|Publication number||US4781698 A|
|Application number||US 07/034,540|
|Publication date||Nov 1, 1988|
|Filing date||Apr 9, 1987|
|Priority date||Apr 9, 1987|
|Also published as||CA1289027C, DE3873805D1, DE3873805T2, EP0287247A2, EP0287247A3, EP0287247B1|
|Publication number||034540, 07034540, US 4781698 A, US 4781698A, US-A-4781698, US4781698 A, US4781698A|
|Inventors||Mark L. Parren|
|Original Assignee||Parren Mark L|
|Export Citation||BiBTeX, EndNote, RefMan|
|Patent Citations (20), Referenced by (22), Classifications (7), Legal Events (8)|
|External Links: USPTO, USPTO Assignment, Espacenet|
The present invention relates to intravenous fluid infusion apparatus and, in particular, to such infusion apparatus capable of administering variable volumes of the same or a different fluid to a patient.
Conventional apparatus for intravenous infusion of fluids utilizes an elevated fluid receptacle connected by flexible conduit or tubing to the hub of a catheter or needle inserted into the patient. A flow control device regulates the rate of fluid flow through the tubing and a metering device, called a drop chamber, provides a means to measure the fluid flow rate. A conventional drop chamber comprises a drop tube having a single drop forming orifice that separates the fluid stream into a series of individual droplets that then fall by gravity through a hollow transparent body to allow the droplets to be monitored. By knowing the volume of each droplet, which is determined by the size of the drop orifice and is labeled on the packaging of the apparatus, the rate of fluid administration can be determined by counting the rate of droplet formation or drop rate. The flow control device is adjusted while the drop rate is monitored to control the fluid administration rate.
The viscosities of different parenteral fluids vary greatly. For example, aqueous base solutions have a low viscosity while whole blood and blood plasma have relatively high viscosities. As a result, it is necessary to select a drop chamber having a drop tube orifice that corresponds to the droplet volume appropriate for the fluid used. A 60 drop per cubic centimeter orifice, suitable for administering saline solution, would clog if attempted to be used for administering blood. At other times, a very small orifice is required to administer very small amounts of fluid because of the concentration of the medicine in the solution and the necessity of accurate infusion.
Because of the foregoing limitation, it is necessary to change to a different drop chamber, having an appropriate drop orifice size, whenever it is necessary to administer a fluid having a viscosity significantly different from the one currently being administered. This change in apparatus, which is sterile, increases the risk of contaminating the patient. In addition, valuable time is spent in selecting the appropriate drop chamber, in reconnecting the apparatus and in evacuating air from the apparatus. Further, if the wrong drop tube is selected in an emergency situation, the apparatus must be disconnected and the proper apparatus connected. Changing of the apparatus, as with any medical procedure, may be stressful to a patient and is therefore best kept to a minimum. Finally, increased expenses are associated not only with the use of multiple apparatus sets for each patient but also with the necessity to inventory several different orifice size drop chambers.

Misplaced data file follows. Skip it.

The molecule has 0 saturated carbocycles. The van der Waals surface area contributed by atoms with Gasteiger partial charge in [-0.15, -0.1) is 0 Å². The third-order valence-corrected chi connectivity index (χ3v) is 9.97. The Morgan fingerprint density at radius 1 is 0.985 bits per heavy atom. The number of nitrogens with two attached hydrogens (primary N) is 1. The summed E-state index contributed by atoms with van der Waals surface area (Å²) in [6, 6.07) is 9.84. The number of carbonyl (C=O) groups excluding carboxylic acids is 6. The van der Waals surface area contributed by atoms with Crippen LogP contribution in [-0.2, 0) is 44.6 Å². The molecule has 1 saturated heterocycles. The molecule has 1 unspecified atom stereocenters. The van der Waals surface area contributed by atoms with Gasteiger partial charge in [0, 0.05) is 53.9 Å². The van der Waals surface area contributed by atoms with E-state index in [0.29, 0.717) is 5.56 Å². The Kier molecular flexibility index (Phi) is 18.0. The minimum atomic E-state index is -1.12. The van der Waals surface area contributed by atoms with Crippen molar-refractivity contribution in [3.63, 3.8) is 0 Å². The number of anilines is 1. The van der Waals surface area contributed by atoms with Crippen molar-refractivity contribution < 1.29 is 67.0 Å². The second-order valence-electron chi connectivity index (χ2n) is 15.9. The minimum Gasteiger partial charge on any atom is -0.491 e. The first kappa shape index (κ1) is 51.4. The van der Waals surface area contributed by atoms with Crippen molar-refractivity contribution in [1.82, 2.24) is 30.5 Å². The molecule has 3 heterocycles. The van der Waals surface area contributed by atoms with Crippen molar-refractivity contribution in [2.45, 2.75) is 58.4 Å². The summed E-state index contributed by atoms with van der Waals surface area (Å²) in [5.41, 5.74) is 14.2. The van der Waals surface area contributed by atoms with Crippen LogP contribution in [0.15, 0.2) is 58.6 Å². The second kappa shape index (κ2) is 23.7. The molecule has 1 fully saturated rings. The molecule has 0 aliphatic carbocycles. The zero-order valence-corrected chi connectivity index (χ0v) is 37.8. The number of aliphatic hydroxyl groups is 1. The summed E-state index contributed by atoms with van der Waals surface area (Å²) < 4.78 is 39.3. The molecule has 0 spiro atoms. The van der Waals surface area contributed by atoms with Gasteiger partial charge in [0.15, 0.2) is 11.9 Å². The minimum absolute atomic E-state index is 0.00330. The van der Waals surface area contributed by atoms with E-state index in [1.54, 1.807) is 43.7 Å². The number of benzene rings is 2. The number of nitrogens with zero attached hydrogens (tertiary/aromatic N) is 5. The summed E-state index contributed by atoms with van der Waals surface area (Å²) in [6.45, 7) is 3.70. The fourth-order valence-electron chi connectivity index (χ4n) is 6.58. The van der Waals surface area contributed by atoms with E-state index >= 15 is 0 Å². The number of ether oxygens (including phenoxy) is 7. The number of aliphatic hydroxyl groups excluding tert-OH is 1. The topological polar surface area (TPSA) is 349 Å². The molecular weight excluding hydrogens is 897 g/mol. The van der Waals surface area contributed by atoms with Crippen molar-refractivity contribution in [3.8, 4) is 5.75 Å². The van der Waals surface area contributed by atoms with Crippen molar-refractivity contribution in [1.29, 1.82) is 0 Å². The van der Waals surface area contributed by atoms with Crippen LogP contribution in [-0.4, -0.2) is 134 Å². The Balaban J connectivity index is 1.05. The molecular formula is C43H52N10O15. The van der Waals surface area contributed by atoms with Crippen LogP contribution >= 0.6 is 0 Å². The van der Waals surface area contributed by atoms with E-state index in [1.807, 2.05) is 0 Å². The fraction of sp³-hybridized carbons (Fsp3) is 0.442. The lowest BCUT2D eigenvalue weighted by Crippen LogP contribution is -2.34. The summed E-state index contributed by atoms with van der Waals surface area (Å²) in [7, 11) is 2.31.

Many medical procedures require a change in the fluid being intravenously administered to the patient. For example, a trauma patient is stabilized in an ambulance using an aqueous base solution. Once the trauma patient arrives at the treatment facility, and their blood type can be determined, whole blood or blood plasma may then be administered, if indicated. As another example, major surgery such as coronary artery by-pass, requires that whole blood or blood plasma be administered to the patient during the actual procedure and aqueous base solution administered after the patient is sutured. Should hemorrhaging develop and additional surgery be required, the patient must be taken off of the glucose or saline solution and again be administered whole blood or blood plasma.
Accordingly, it is an object of the invention to overcome the above difficulties by providing an intravenous fluid infusion device that is capable of delivering multiple fluids, having greatly different viscosities, or minute or large volumes of the same or different fluids to a patient in sequence, or seriatim, without requiring a change in apparatus, thus minimizing life-threatening delays during an emergency as well as routine medical procedures. It is a further object of the present invention to provide such an infusion device that corresponds to the conventional droplet monitoring technique and will, therefore, be acceptable to medical practitioners. According to the invention, an infusion system for intravenous administration of fluids to a patient from a fluid reservoir, has a drop chamber including a drop orifice capable of splitting the stream of fluid flow into a sequence of droplets and a metering chamber to allow the rate of droplet flow to be monitored. The orifice can be selectively varied in cross-sectional area by operation of a selection means to create droplets of a size appropriate for the viscosity of the administered fluid or to infuse greatly varying volumes of the same fluid. The invention is to be used in conjunction with a flow control device of the type that is well-known in the art.